Beyond the Mechanical: How Stuff Works

AADL Select Sites:Reference Tools

A fantastic site for the curious, How Stuff Works sheds light on inner workings of daily life, from the complex to the mundane. Wonder how your cell phone works, or how it got its name in the first place? Perhaps you’re curious about the new hybrid car sitting in your neighbor’s driveway.

The entries aren’t limited to the electronic, however. Satisfy your desire to learn how coffee and chocolate are produced, and find practical information about health insurance and not-so-practical overviews of facelifts and liposuction.

Finally, after your own desires for explanations have been quenched, check out the questions other people have asked. Should that leave you craving more, there’s always a trip to the library for the classic, The Way Things Work.

A Great Resource for Women's History Month

Jane Addams
Jane Addams, 1860-1935

In celebration of Women's History Month, Thompson Gale has launched a free website of information on the history of women--biographies, a historical timeline, a downloadable calendar, quizzes and activities to facilitate classroom discussion. Also included is Women's Rights on Trial, which includes information on 101 key trials of historical importance to American women since the settlement of the colonies.

Tax forms and more, at the Ann Arbor District Library

Tax forms

All outlets of the Ann Arbor District Library are once again distributing federal and State of Michigan tax forms. In addition to the basic forms and instruction booklets, each outlet also has notebooks of reproducible forms.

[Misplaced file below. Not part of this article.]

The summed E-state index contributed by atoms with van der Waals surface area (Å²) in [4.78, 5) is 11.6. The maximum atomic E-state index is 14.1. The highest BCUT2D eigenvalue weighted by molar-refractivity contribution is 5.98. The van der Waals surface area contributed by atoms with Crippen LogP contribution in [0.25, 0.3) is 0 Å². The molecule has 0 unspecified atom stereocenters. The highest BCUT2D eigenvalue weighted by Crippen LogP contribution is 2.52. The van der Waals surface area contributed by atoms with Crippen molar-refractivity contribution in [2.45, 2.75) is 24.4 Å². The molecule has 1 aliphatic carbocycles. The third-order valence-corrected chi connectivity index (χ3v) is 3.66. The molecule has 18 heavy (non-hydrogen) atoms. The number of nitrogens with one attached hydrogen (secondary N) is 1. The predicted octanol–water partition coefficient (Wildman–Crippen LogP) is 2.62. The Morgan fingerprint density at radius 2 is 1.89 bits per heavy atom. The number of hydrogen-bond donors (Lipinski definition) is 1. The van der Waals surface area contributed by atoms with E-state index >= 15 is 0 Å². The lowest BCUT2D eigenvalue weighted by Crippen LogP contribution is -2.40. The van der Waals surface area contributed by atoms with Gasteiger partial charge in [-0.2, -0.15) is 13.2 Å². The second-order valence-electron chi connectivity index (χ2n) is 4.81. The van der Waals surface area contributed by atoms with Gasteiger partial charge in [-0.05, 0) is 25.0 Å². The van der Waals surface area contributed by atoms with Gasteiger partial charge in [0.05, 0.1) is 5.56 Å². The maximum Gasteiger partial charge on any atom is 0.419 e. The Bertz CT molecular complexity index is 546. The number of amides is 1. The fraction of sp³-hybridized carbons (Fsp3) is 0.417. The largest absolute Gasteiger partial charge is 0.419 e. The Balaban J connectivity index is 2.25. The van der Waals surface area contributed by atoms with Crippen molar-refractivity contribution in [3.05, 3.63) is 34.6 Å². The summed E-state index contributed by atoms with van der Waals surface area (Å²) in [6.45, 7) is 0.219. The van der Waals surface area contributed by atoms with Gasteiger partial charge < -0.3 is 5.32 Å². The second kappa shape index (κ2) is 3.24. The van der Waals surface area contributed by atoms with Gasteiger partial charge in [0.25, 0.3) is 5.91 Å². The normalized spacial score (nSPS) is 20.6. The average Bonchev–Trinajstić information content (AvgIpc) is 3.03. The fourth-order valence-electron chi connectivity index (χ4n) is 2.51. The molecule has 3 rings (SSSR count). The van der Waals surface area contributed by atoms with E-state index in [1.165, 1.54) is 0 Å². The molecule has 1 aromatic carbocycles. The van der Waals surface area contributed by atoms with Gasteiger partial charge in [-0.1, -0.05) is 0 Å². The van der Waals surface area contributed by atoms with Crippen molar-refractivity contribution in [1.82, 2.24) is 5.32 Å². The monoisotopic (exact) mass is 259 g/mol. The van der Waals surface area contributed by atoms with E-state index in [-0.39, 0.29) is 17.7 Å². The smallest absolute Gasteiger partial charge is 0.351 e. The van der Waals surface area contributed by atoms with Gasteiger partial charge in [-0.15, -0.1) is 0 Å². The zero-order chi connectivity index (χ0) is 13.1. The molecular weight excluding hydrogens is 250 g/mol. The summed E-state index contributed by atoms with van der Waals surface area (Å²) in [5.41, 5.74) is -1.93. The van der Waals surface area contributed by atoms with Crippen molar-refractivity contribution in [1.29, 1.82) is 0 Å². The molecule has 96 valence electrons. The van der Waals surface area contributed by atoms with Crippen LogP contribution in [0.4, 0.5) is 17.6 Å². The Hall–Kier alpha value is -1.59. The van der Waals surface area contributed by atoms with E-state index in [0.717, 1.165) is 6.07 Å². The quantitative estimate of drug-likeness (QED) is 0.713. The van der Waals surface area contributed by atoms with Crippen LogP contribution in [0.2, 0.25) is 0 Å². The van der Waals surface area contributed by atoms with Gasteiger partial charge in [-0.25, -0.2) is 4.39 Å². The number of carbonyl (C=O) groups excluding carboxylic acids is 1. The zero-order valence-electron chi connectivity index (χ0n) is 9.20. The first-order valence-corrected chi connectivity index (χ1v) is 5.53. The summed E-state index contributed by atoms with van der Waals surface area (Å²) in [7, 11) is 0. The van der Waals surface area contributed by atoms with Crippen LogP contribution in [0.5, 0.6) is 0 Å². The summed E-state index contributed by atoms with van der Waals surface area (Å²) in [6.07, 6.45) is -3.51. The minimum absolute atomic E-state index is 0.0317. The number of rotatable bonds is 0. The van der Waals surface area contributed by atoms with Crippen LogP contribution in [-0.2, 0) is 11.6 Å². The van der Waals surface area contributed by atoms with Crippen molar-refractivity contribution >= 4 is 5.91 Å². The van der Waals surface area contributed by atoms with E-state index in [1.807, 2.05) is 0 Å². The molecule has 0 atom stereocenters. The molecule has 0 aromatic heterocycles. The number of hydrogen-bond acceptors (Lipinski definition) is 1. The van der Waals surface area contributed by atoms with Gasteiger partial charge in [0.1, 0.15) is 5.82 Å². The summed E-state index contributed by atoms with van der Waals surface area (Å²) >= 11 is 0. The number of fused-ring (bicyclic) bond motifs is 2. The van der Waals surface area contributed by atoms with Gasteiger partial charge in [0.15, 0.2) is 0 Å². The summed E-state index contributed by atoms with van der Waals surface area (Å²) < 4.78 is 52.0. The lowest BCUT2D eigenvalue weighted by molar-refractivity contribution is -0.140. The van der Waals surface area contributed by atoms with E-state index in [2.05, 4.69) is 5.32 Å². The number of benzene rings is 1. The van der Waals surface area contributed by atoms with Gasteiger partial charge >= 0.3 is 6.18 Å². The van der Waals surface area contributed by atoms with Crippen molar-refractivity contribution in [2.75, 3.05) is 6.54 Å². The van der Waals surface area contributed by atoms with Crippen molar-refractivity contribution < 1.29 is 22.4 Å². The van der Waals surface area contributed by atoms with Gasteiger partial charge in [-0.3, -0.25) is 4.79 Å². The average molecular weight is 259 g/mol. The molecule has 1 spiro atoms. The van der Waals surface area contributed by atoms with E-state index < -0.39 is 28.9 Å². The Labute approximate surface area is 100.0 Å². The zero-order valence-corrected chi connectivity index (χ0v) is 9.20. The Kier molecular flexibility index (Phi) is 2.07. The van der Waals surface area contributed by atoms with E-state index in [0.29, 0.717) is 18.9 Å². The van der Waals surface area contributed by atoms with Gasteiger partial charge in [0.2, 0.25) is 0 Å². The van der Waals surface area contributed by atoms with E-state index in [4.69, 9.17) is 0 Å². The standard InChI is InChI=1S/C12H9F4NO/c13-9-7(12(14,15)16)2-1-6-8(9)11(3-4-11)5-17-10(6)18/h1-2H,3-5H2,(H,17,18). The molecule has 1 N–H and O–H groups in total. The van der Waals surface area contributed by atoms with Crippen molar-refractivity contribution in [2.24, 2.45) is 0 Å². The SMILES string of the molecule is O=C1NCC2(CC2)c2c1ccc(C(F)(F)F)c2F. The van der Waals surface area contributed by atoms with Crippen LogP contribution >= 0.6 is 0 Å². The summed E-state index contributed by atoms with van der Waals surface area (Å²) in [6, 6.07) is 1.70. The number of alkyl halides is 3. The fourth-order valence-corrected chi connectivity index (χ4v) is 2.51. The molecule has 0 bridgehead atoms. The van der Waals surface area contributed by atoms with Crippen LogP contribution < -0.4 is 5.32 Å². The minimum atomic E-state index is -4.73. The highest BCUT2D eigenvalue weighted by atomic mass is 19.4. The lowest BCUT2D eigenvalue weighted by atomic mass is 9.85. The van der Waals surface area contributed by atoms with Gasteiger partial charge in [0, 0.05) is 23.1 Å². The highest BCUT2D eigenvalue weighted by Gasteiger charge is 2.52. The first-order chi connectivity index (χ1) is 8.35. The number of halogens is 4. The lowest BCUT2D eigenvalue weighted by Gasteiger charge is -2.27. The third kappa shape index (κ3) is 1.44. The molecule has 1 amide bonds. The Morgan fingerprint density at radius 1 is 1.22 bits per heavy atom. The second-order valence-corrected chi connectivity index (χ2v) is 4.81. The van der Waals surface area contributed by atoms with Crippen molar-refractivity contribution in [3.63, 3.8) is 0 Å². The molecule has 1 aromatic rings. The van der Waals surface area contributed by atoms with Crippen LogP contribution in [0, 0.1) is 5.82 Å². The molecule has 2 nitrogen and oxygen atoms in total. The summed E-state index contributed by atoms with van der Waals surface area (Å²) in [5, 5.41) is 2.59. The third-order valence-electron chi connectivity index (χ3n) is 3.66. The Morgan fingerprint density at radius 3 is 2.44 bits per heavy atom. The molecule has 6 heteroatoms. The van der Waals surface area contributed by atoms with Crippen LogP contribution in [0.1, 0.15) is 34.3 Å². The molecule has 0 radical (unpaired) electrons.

To supplement your tax form needs, the Library has a link on its website that gathers together dozens of useful links to help you through this annual adventure. Our tax information page has links to the IRS and the Michigan Department of the Treasury where you can find all the tax forms and publications on line. We have a list of places in Ann Arbor where low income residents and senior citizens can receive free tax help. You can also find links to tax forms from the other states and to the City of Detroit.

AADL's Guide to Travel Sites

AADL Select Sites:Travel

With the Spring Break season upon us, look no further than AADL’s Select Sites to plan your midwinter escape from Michigan.

At Frommer’s, you’ll find information on hundreds of destinations world wide, including quite a few off the beaten path. Expect pages of printable practical information, including hotels, restaurants, and activities, as well as the more mundane—when the post office is open, or how much to tip the cab driver. Should you desire more along these lines,

Two New Research Databases Now Available...


The Library is pleased to offer the following two new research databases:

NoveList offers reviews and annotations for 125,000 fiction titles, plus author Read-alikes, book discussions guides, and many other searching and browsing features for the avid reader.

CultureGrams provides information on the people, lifestyles, social customs and courtesies of 187 countries, plus such side items as maps, recipes, and biographies of famous people.

Dexter Michigan Central Railroad Viaduct

Dexter Railroad Viaduct

Reference Questions of Local Interest:

Who Designed the Viaduct (Bridge, Tunnel) and When Was It Built?